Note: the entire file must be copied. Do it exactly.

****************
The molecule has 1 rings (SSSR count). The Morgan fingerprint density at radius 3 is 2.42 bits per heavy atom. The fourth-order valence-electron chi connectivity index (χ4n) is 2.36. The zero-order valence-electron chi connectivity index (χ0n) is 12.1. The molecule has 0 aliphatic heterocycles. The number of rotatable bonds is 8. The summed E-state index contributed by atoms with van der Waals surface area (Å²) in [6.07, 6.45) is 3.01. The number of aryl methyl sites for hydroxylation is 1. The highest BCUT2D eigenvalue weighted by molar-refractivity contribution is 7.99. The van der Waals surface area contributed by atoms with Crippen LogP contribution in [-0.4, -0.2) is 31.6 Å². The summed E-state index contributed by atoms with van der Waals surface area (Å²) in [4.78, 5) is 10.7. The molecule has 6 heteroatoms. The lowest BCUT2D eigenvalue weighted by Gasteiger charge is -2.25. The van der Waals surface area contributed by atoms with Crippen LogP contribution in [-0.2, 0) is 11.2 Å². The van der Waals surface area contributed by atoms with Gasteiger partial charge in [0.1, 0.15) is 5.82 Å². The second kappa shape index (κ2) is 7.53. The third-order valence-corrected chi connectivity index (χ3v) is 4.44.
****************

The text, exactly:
The molecule has 1 rings (SSSR count). The Morgan fingerprint density at radius 3 is 2.42 bits per heavy atom. The fourth-order valence-electron chi connectivity index (χ4n) is 2.36. The zero-order valence-electron chi connectivity index (χ0n) is 12.1. The molecule has 0 aliphatic heterocycles. The number of rotatable bonds is 8. The summed E-state index contributed by atoms with van der Waals surface area (Å²) in [6.07, 6.45) is 3.01. The number of aryl methyl sites for hydroxylation is 1. The highest BCUT2D eigenvalue weighted by molar-refractivity contribution is 7.99. The van der Waals surface area contributed by atoms with Crippen LogP contribution in [-0.4, -0.2) is 31.6 Å². The summed E-state index contributed by atoms with van der Waals surface area (Å²) in [4.78, 5) is 10.7. The molecule has 6 heteroatoms. The lowest BCUT2D eigenvalue weighted by Gasteiger charge is -2.25. The van der Waals surface area contributed by atoms with Crippen LogP contribution in [-0.2, 0) is 11.2 Å². The van der Waals surface area contributed by atoms with Gasteiger partial charge in [0.1, 0.15) is 5.82 Å². The second kappa shape index (κ2) is 7.53. The third-order valence-corrected chi connectivity index (χ3v) is 4.44.